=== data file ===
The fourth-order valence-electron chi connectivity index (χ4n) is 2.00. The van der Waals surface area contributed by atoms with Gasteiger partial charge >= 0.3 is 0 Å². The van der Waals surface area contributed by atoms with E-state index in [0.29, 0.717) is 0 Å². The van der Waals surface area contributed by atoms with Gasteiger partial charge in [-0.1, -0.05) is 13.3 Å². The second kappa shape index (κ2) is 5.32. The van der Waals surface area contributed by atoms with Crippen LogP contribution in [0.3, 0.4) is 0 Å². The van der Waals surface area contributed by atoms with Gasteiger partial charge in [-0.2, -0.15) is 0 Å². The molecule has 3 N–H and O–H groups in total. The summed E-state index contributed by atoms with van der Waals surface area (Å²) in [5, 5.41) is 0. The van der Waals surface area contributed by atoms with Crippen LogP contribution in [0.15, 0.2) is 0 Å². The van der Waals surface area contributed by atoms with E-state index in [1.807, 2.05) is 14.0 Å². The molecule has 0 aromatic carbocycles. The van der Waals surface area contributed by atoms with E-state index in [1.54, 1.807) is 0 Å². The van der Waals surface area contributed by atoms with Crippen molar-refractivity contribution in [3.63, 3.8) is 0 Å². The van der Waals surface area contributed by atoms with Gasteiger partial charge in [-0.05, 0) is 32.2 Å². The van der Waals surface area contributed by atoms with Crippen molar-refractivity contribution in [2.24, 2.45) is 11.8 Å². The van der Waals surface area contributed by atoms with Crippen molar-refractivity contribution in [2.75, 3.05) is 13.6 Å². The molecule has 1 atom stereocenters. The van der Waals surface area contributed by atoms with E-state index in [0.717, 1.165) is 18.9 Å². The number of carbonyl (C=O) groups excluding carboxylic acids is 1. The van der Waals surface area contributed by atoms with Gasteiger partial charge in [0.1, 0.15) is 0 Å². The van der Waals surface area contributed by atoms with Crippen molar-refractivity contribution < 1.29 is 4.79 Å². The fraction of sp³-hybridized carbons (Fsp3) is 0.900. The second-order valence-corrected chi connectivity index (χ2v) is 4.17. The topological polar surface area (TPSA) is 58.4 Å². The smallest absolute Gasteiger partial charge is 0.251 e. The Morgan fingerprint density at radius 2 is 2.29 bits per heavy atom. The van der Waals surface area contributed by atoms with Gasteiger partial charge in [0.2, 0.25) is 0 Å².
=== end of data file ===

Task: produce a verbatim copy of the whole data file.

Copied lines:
The fourth-order valence-electron chi connectivity index (χ4n) is 2.00. The van der Waals surface area contributed by atoms with Gasteiger partial charge >= 0.3 is 0 Å². The van der Waals surface area contributed by atoms with E-state index in [0.29, 0.717) is 0 Å². The van der Waals surface area contributed by atoms with Gasteiger partial charge in [-0.1, -0.05) is 13.3 Å². The second kappa shape index (κ2) is 5.32. The van der Waals surface area contributed by atoms with Crippen LogP contribution in [0.3, 0.4) is 0 Å². The van der Waals surface area contributed by atoms with Gasteiger partial charge in [-0.2, -0.15) is 0 Å². The molecule has 3 N–H and O–H groups in total. The summed E-state index contributed by atoms with van der Waals surface area (Å²) in [5, 5.41) is 0. The van der Waals surface area contributed by atoms with Crippen LogP contribution in [0.15, 0.2) is 0 Å². The van der Waals surface area contributed by atoms with E-state index in [1.807, 2.05) is 14.0 Å². The molecule has 0 aromatic carbocycles. The van der Waals surface area contributed by atoms with E-state index in [1.54, 1.807) is 0 Å². The van der Waals surface area contributed by atoms with Crippen molar-refractivity contribution in [3.63, 3.8) is 0 Å². The van der Waals surface area contributed by atoms with Gasteiger partial charge in [-0.05, 0) is 32.2 Å². The van der Waals surface area contributed by atoms with Crippen molar-refractivity contribution in [2.24, 2.45) is 11.8 Å². The van der Waals surface area contributed by atoms with Crippen molar-refractivity contribution in [2.75, 3.05) is 13.6 Å². The molecule has 1 atom stereocenters. The van der Waals surface area contributed by atoms with E-state index in [0.717, 1.165) is 18.9 Å². The number of carbonyl (C=O) groups excluding carboxylic acids is 1. The van der Waals surface area contributed by atoms with Gasteiger partial charge in [0.1, 0.15) is 0 Å². The van der Waals surface area contributed by atoms with Crippen molar-refractivity contribution < 1.29 is 4.79 Å². The fraction of sp³-hybridized carbons (Fsp3) is 0.900. The second-order valence-corrected chi connectivity index (χ2v) is 4.17. The topological polar surface area (TPSA) is 58.4 Å². The smallest absolute Gasteiger partial charge is 0.251 e. The Morgan fingerprint density at radius 2 is 2.29 bits per heavy atom. The van der Waals surface area contributed by atoms with Gasteiger partial charge in [0.2, 0.25) is 0 Å².